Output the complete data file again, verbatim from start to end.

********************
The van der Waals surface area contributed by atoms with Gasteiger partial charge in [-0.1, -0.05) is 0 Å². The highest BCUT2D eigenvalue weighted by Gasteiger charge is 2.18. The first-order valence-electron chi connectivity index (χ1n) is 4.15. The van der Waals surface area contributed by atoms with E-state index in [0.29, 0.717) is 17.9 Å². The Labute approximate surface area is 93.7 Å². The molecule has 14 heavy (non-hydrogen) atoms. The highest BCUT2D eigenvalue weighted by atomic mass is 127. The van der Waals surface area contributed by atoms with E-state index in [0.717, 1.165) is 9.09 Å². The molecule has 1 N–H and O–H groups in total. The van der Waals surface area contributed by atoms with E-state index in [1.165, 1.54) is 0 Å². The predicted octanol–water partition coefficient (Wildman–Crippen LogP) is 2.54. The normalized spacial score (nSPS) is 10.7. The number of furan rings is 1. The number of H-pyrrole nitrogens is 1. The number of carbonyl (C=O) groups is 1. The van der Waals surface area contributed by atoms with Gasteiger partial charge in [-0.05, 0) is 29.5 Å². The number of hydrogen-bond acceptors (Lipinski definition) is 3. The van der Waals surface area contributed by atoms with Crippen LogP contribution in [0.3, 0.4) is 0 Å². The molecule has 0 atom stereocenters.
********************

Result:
The van der Waals surface area contributed by atoms with Gasteiger partial charge in [-0.1, -0.05) is 0 Å². The highest BCUT2D eigenvalue weighted by Gasteiger charge is 2.18. The first-order valence-electron chi connectivity index (χ1n) is 4.15. The van der Waals surface area contributed by atoms with E-state index in [0.29, 0.717) is 17.9 Å². The Labute approximate surface area is 93.7 Å². The molecule has 14 heavy (non-hydrogen) atoms. The highest BCUT2D eigenvalue weighted by atomic mass is 127. The van der Waals surface area contributed by atoms with E-state index in [0.717, 1.165) is 9.09 Å². The molecule has 1 N–H and O–H groups in total. The van der Waals surface area contributed by atoms with E-state index in [1.165, 1.54) is 0 Å². The predicted octanol–water partition coefficient (Wildman–Crippen LogP) is 2.54. The normalized spacial score (nSPS) is 10.7. The number of furan rings is 1. The number of H-pyrrole nitrogens is 1. The number of carbonyl (C=O) groups is 1. The van der Waals surface area contributed by atoms with Gasteiger partial charge in [-0.05, 0) is 29.5 Å². The number of hydrogen-bond acceptors (Lipinski definition) is 3. The van der Waals surface area contributed by atoms with Crippen LogP contribution in [0.3, 0.4) is 0 Å². The molecule has 0 atom stereocenters.